The village is quiet this afternoon and Marina Hamilton hurries through her shopping, Piers skipping and jumping at her side. She says, “Walk properly, Piers,” but he takes no notice, knowing that today she is happy and he does not have to be so careful. He looks with pleasure at the castle on its wooded hill, its battlements and towers framed by the dense trees, whose leaves are the colour of the new pennies he has in the pocket of his corduroy shorts.
Remembering, he thrusts his hand deep down into the pocket and feels the smooth roundness of the pennies, warm from his body, and the little sharp-edged threepenny piece that his father had given him earlier.
“Buy a stick of chocolate, old fellow,” he said while Piers looked with awe at so much money. “Go on, put it away.”
Anxiously Piers tucked the coins into his pocket for there was that tiny edge of urgency in his father’s voice that he has come to recognise, although he doesn’t understand it, just as he recognises that state between his parents that he calls to himself “uncomfortableness.” It is present in the atmosphere like cold or heat—not visible, but there—and he tries to dispel it by talking loudly, showing something—a book, a toy—or demonstrating some new skill: standing on his head, turning a cartwheel. In the cottage, on the toll road just out of Porlock, such antics have sometimes caused trouble, the breaking of an ornament, the knocking over of a table, but not any longer; today, when they drive back home from Dunster, they will not be going to the cottage but to Michaelgarth.
Piers gives another big bounce of happiness, swinging on his mother’s hand, beaming up at her, remembering how she told him the wonderful news.
“Grandfather can’t manage on his own any longer,” she explained, “so we are going to move to Michaelgarth to look after him.”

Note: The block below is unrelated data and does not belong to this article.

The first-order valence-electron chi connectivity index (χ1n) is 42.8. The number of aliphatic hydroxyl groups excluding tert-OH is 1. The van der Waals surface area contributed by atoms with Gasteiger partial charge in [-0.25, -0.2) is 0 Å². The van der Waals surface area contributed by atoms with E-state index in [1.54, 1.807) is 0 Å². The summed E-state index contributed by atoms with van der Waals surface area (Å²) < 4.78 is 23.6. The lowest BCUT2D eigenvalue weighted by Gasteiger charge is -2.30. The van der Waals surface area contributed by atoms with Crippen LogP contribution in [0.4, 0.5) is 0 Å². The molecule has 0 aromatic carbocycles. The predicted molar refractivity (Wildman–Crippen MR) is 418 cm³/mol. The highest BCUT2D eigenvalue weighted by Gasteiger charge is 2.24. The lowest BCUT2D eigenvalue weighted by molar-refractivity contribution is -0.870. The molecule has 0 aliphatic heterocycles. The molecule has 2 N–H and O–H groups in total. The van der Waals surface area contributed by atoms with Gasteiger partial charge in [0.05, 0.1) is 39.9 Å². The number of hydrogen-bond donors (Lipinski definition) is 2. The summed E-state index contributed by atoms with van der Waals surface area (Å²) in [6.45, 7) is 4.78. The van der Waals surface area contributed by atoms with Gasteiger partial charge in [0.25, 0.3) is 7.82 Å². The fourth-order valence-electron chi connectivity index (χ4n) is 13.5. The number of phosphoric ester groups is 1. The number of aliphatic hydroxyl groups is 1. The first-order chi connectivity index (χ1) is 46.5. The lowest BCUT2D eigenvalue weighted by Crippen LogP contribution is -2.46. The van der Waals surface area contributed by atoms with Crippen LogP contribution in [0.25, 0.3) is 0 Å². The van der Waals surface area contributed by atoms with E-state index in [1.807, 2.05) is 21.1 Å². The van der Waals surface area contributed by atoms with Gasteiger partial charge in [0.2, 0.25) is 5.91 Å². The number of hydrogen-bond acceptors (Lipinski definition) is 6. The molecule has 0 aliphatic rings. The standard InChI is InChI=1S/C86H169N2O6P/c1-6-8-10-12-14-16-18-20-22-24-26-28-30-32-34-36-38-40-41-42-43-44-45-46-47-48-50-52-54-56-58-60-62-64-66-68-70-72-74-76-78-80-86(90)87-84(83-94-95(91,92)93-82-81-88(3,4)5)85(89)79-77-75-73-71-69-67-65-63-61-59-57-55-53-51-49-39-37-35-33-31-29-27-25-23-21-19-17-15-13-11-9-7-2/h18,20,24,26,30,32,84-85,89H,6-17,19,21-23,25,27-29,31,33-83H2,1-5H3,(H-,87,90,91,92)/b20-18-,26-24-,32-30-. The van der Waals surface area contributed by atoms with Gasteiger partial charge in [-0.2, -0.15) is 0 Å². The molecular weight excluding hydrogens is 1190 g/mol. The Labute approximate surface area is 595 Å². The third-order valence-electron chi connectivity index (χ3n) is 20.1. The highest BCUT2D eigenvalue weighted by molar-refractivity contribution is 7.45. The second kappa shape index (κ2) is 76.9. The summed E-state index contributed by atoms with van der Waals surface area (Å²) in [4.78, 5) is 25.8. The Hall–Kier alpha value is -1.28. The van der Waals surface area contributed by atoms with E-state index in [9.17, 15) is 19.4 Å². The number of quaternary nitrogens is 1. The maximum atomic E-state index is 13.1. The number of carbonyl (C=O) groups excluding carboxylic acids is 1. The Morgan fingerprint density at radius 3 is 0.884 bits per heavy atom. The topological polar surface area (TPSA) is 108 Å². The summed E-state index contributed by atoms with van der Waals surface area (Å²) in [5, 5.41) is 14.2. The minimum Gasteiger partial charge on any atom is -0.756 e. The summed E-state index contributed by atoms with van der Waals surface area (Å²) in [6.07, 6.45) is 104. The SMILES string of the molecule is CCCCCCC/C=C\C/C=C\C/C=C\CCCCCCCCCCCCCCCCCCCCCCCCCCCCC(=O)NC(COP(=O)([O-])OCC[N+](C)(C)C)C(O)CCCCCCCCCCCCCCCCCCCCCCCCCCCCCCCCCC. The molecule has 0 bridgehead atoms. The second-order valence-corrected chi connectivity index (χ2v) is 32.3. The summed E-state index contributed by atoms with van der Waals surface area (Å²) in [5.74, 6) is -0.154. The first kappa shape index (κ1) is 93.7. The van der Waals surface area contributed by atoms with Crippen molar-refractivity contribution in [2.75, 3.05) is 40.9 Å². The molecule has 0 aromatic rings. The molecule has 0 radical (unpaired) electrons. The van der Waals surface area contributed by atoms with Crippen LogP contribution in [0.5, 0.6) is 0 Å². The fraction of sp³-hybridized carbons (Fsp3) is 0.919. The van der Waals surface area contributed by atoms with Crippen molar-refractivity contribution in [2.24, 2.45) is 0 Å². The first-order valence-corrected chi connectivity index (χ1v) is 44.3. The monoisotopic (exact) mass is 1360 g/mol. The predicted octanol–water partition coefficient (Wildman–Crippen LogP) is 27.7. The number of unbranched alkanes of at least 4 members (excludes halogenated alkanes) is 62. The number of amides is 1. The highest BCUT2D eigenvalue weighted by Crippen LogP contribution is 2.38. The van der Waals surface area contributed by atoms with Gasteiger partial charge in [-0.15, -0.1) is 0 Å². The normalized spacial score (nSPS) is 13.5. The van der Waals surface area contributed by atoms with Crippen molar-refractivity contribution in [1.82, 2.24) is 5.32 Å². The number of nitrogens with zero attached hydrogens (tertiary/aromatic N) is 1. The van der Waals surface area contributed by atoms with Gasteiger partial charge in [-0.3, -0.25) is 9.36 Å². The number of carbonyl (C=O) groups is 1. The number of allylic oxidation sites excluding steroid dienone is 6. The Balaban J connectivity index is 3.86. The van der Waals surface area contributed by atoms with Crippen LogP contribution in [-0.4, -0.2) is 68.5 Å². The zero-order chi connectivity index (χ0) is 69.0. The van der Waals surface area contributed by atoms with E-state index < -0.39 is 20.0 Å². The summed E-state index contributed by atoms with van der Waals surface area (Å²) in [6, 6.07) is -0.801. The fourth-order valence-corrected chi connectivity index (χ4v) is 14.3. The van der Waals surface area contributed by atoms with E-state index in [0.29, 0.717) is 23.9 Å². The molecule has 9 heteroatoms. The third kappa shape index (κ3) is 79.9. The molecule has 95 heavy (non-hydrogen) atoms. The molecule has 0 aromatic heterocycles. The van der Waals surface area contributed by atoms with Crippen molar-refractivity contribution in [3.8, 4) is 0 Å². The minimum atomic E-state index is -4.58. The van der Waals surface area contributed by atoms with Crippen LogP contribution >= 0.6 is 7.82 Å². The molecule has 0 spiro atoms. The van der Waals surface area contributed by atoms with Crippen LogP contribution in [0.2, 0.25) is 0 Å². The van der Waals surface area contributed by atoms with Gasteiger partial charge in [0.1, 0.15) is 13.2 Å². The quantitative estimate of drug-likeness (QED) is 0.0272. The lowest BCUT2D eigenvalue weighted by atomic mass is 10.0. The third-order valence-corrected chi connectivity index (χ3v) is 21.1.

Piers heard the lilt in her voice; he knows how she loves the place where she was born and grew up with her beloved brother, Peter: the big grey-stone house standing up on the hill looking out to sea, with the sunny, sheltered garth behind it, held within the two wings of the house. He loves it too. There is space to run, to make secret dens; his tricycle judders and jolts over the cobbles in the garth but once out on the drive he can go like the wind whilst Grandfather’s springer spaniel, Monty, bounds along beside him, barking madly. If only he had a brother, they could play such splendid games at Michaelgarth.
This afternoon, he stands patiently beside his mother as they wait in Parhams to be served with cheese and tea. Perhaps now is the time, now that she is happy, to ask for a brother—or even a sister. Outside the shop he changes his mind; something deep inside warns him not to spoil today’s happiness. Already at seven years old he knows how fragile it is.
“There’s Daddy,” he cries with delight. “Look, he’s talking to Mrs. Cartwright.”
He feels his mother’s grip tighten on his hand and looks up at her. The smoothed-out look her face has been wearing all day has gone: she frowns and her mouth turns down. It is as if the sun has disappeared behind a cloud; anxiety is heavy in his stomach—as if he has eaten rice pudding too quickly—and in a sudden panic he shouts aloud.